Thursday, November 09, 2017

Pere Ubu in Pittsburgh

David Thomas waits while Michele Temple pours the foundation.

"We're not legends. We're myths," David Thomas said. "I was born a myth."

Pere Ubu is one of those bands that attracts rabid fans. They're the type of fanatics that think nothing of yelling to the band between songs, telling them, "You're legendary." That happened earlier this evening at Club Cafe, and Thomas responded immediately and sharply with the above quote. Another guy yelled that he loved the band - but that he was leaving. As if everyone needed to know, because it was all about Dude. Thomas replied to that one by wondering what someone that loves him would do for him. A song later he apologized for the crassness of his comment, and he went on to regale us with the story of how he met his girlfriend, who was working the merch table. Kirsty (I believe that's her name, though I can guarantee the spelling) approached him after a spoken word show and told Thomas his performance was so good, it made her cry. He responded, "Why should I care what you think." (She corroborated the story from the back of the room.)

My advice to Pere Ubu fanatics - shut up. Thomas doesn't really care what you think, either. We were lucky because he seemed to be in a good mood tonight, and he let the banal comments slide. Except at the start of the set, when he was getting situated onstage and a casual, "Alright," garnered a too-enthusiastic "Yeah!" from someone. He didn't like that.

The six-piece version of Ubu played for roughly 70 minutes, leaning heavily on this year's album 20 Years in a Montana Missile Silo, a fine batch of material. It lets the band do what it does best, churn out heavy no-nonsense riffs, which actually do rock pretty hard. Michelle Temple is still a solid bassist, straddling the foundation of the songs and playing thick double- or triple-stops across the neck. Guitarist Gary Siperko was joined by pedal steel player Kristof Hahn (of the Swans). When the latter botched the beginning of a song, Thomas swore he wasn't mad at Hahn, jabbing him playfully. But he did make the band repeat the song.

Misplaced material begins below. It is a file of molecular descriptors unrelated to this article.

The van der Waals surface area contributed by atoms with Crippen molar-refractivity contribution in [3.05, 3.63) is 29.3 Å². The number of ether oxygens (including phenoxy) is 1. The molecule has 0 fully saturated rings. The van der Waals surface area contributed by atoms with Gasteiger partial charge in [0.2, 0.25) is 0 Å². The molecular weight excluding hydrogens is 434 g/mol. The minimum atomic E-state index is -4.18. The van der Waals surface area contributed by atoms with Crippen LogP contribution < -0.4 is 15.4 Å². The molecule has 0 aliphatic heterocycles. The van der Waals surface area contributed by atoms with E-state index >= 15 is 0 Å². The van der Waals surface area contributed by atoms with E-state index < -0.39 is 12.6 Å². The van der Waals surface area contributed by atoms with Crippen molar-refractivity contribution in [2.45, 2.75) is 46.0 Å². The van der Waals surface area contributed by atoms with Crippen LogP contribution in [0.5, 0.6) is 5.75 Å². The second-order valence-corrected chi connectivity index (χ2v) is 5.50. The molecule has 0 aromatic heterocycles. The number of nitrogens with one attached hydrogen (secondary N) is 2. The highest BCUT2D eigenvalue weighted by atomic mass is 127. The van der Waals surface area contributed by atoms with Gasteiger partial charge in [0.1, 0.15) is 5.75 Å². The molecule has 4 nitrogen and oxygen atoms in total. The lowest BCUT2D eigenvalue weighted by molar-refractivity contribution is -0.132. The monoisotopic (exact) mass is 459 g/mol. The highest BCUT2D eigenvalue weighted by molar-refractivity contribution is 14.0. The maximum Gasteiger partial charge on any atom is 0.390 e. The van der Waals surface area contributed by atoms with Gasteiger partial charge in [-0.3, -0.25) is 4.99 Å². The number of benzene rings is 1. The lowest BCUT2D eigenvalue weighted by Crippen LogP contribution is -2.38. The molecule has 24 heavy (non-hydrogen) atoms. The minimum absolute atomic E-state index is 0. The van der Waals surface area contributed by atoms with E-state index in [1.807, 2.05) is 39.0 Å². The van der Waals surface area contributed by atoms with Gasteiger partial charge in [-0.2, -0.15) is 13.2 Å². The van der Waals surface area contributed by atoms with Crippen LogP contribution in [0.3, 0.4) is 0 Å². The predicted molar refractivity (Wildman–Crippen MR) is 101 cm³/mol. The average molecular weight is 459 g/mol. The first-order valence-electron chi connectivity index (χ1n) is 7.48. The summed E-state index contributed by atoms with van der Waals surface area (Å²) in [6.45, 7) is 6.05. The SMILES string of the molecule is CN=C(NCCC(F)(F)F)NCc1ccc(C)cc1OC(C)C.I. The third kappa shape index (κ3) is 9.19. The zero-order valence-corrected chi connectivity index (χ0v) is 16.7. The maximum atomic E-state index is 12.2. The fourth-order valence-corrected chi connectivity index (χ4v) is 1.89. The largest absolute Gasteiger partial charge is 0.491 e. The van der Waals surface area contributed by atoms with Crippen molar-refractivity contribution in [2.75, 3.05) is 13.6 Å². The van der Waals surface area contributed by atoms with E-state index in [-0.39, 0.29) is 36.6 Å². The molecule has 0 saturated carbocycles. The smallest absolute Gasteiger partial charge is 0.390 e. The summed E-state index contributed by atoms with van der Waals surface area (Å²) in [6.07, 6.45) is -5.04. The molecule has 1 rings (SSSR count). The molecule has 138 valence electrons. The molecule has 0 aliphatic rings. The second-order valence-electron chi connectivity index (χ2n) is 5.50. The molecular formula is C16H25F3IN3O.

On top of it, longtime Ubu member Robert Wheeler wreaked havoc on the EML-101 synthesizer, as well as a theremin, adding the eerie quality that's been as much a part of their music as Thomas' voice. It should be mentioned though that, these days, Thomas shows a great deal of variety from song to song. Sometimes he has the naive man-child squeaks of the early days, but sometimes he takes inspiration from gravelly-voiced blues singers. Though his patter can sometimes seem nasty or gruff onstage, it seems like he's going more for comic relief when he yells or barks at a band member.

Before the encore portion of the set, he wanted to step outside of Club Cafe and grab a smoke. That idea was dashed apparently, when he nearly fell off the stage as he tried to step down. He yelled some obscenities and quoted James Brown, of all people, as if to regain his focus. Next thing we knew, the five-minute interlude before the last few songs had been erased. The evening ended with "I Can't Believe It," a song which dates back to the band's very early days, heard on 390 Degrees of Simulated Stereo. Other than "We Have the Technology," from 1986's The Tenement Year, it was the only song in the set that went deep into the band's earlier archives.

Johnny Dowd opened the show, though I arrived late and missed most of his set. Had I seen it all I might have appreciated the five-minute take on "Freddie's Dead," which didn't seem to have much loyalty to Curtis Mayfield's original. Other cities get to see Minibeast, which features Mission of Burma's Peter Prescott. When I heard that, I felt shortchanged.


SkiCitrusSoda said...

I'm sorry you missed most of Johnny's set. He's been putting out great music since the late 90s. All of his albums contain good stuff but That's Your Wife On The Back Of My Horse and The Pawnbroker's Wife are standouts. And no, I'm not related to him, nor do I have any financial interest in his career. I'm just a fan who looks forward to seeing both Pere Ubu and Johnny later this month in Cincinnati.

shanleymusic said...

Thanks for the tip. Yeah, if I had gotten there earlier I probably would've been into it a little more. What I heard was a little jokey, including "Twinkle Twinkle Little Star" which he said was the name of his latest album. Hope you have fun at the Cincinnati show! A friend who was there last night said it was the best he's heard the band in a while.